Officials quickly reached the first settlement with Wright. They agreed to allow him to convert up to 240 hours of missed work to sick leave, paid $5,500 for his legal fees, and even required Jackson and others in the office to take a class about PTSD and other combat injuries.
After Jackson learned about that settlement, she filed a complaint with the Commerce Department’s inspector general, who in 2011 recommended Wright be disciplined “based on the gravity of his misconduct.” Those findings made their way to federal prosecutors.
In a 2014 indictment, they alleged an audacious scam stemming from a single lie: that Wright was injured in Kirkuk, Iraq, on Aug. 30, 2005. Wright, then a first lieutenant with the Idaho National Guard, was near a battalion headquarters building when two rockets landed about 100 yards away, he and others in his unit wrote. Their reports referenced no casualties. “As far as anyone on our team getting hurt, no, that didn’t happen,” then-Capt. Mark Moeckli said last month.
But in 2010, Wright successfully applied for a Purple Heart. In his paperwork, he claimed he “was violently thrown and knocked unconscious from the percussion of the rockets’ impact.”
Wright also claimed Social Security disability benefits, insisting he was frequently bedridden. Social Security paid his sister to be his live-in caregiver, though she performed no such service. By May 2013, the siblings were bringing in benefits totaling $10,000 per month, prosecutors said.
Meanwhile, Wright was employed by the Commerce Department until 2012, coaching high school basketball in the Seattle suburb of Woodinville, and serving on the planning commission in Snoqualmie, the city east of Seattle.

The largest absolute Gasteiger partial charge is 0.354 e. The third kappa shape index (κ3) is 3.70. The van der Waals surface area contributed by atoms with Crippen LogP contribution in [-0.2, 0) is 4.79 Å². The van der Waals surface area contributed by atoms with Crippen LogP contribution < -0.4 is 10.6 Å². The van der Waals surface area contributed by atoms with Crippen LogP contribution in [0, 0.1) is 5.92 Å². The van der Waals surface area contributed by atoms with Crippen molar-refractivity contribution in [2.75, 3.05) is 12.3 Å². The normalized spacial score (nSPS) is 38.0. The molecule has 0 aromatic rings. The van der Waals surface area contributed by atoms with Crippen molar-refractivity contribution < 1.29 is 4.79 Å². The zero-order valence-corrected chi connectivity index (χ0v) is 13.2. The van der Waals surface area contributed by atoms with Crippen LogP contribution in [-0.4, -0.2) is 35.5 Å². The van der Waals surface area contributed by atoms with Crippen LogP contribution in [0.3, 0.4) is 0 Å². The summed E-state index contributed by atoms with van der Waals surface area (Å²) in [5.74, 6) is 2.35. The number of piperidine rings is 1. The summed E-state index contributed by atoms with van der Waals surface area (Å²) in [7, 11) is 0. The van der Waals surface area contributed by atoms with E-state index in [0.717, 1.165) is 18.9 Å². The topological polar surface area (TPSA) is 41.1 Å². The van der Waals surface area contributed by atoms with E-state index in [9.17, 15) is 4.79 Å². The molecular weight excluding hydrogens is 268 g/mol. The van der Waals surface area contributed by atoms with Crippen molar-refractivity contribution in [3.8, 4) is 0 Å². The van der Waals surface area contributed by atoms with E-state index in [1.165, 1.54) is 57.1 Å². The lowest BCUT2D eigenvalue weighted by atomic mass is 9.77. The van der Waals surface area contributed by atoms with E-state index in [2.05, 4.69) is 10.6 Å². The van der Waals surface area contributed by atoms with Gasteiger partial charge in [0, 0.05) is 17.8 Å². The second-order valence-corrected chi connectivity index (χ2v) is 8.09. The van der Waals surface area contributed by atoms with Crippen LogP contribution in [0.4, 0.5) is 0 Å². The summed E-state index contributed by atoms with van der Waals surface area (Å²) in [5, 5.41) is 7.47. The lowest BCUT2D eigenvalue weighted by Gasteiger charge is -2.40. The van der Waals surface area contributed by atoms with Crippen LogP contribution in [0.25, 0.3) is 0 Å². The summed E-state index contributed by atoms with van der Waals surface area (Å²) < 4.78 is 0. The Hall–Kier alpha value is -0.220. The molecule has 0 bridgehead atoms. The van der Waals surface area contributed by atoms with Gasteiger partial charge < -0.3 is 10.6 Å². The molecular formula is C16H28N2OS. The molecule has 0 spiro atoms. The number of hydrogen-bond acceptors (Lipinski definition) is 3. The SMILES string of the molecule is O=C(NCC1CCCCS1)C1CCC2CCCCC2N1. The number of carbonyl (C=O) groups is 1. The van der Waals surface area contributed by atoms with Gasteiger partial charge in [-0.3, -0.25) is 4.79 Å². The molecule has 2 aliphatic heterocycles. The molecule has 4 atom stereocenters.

Jackson’s direct boss, A. Leonard Smith, defended her. In 2011, when he learned a human resources investigator proposed suspending Jackson for at least a month, he wrote a blistering memo, calling the investigation of her “severely deficient.” He noted that the Privacy Act typically does not bar the release of information gleaned outside agency files and that Wright had spoken freely about his purported medical condition.
“It is an egregious mistake to penalize an employee who has done nothing in this case other than what is expected of her position,” Smith wrote. The 30-day suspension was never imposed.
“They were false charges with regard to C.J., if you want my opinion,” said Bettye Atkinson, Wright’s former supervisor, who retired after 40 years at the Commerce Department. “A lot of this was handled out of the D.C. office and they didn’t listen to us in the regional office.”
The department did eventually propose firing Wright. In response, his attorney blamed Wright’s actions on war injuries and recommended in 2012 the department allow him to pursue a disability retirement instead. A settlement that year resulted in his departure from the agency.
But Jackson’s troubles continued. Even after receiving Smith’s memo, Thomas Guevara, the Economic Development Administration’s deputy assistant secretary for regional affairs, docked her annual rating for 2011 and in early 2012 proposed suspending her for two days. Guevara declined to answer questions from the AP.
Jackson’s lawyer, Saphronia Young, helped have Jackson’s excellent annual rating re-instated, but the proposed two-day suspension has not been withdrawn, Young said. “She went from being this highly regarded, stellar employee with an unblemished record to being treated like dirt,” Young said. “It’s just not fair.”